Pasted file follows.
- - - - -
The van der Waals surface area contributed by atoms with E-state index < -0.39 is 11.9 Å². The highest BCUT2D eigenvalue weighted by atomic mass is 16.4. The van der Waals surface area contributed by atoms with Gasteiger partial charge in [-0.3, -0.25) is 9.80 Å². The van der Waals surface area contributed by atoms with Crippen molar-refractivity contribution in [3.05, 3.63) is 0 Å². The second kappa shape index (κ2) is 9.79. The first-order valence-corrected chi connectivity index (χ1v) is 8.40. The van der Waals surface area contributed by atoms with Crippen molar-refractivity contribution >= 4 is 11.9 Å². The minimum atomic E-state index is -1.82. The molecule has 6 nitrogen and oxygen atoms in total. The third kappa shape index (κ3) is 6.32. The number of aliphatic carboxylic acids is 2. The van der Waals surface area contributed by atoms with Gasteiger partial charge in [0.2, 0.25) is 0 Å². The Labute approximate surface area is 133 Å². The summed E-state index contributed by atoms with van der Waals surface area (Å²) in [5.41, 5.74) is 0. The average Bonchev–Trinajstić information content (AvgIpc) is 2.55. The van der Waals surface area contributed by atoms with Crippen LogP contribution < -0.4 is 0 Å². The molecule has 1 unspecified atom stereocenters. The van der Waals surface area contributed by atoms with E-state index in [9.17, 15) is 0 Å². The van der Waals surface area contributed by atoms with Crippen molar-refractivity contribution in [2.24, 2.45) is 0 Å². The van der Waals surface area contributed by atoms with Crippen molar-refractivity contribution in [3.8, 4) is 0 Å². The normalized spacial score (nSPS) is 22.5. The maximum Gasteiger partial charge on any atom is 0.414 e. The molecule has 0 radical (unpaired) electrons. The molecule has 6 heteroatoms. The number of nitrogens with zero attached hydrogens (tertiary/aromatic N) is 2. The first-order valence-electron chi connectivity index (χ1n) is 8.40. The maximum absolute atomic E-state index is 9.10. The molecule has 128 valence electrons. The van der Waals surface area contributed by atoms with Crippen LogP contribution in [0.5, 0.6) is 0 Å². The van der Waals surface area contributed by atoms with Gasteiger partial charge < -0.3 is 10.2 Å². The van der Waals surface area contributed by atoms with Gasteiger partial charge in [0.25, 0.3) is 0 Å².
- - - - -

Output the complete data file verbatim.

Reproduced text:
The van der Waals surface area contributed by atoms with E-state index < -0.39 is 11.9 Å². The highest BCUT2D eigenvalue weighted by atomic mass is 16.4. The van der Waals surface area contributed by atoms with Gasteiger partial charge in [-0.3, -0.25) is 9.80 Å². The van der Waals surface area contributed by atoms with Crippen molar-refractivity contribution in [3.05, 3.63) is 0 Å². The second kappa shape index (κ2) is 9.79. The first-order valence-corrected chi connectivity index (χ1v) is 8.40. The van der Waals surface area contributed by atoms with Crippen molar-refractivity contribution >= 4 is 11.9 Å². The minimum atomic E-state index is -1.82. The molecule has 6 nitrogen and oxygen atoms in total. The third kappa shape index (κ3) is 6.32. The number of aliphatic carboxylic acids is 2. The van der Waals surface area contributed by atoms with Gasteiger partial charge in [0.2, 0.25) is 0 Å². The Labute approximate surface area is 133 Å². The summed E-state index contributed by atoms with van der Waals surface area (Å²) in [5.41, 5.74) is 0. The average Bonchev–Trinajstić information content (AvgIpc) is 2.55. The van der Waals surface area contributed by atoms with Crippen LogP contribution < -0.4 is 0 Å². The molecule has 1 unspecified atom stereocenters. The van der Waals surface area contributed by atoms with E-state index in [9.17, 15) is 0 Å². The van der Waals surface area contributed by atoms with Crippen molar-refractivity contribution in [2.24, 2.45) is 0 Å². The van der Waals surface area contributed by atoms with Crippen molar-refractivity contribution in [3.8, 4) is 0 Å². The normalized spacial score (nSPS) is 22.5. The maximum Gasteiger partial charge on any atom is 0.414 e. The molecule has 0 radical (unpaired) electrons. The molecule has 6 heteroatoms. The number of nitrogens with zero attached hydrogens (tertiary/aromatic N) is 2. The first-order valence-electron chi connectivity index (χ1n) is 8.40. The maximum absolute atomic E-state index is 9.10. The molecule has 128 valence electrons. The van der Waals surface area contributed by atoms with Crippen LogP contribution in [0.5, 0.6) is 0 Å². The van der Waals surface area contributed by atoms with Gasteiger partial charge < -0.3 is 10.2 Å². The van der Waals surface area contributed by atoms with Gasteiger partial charge in [0.25, 0.3) is 0 Å².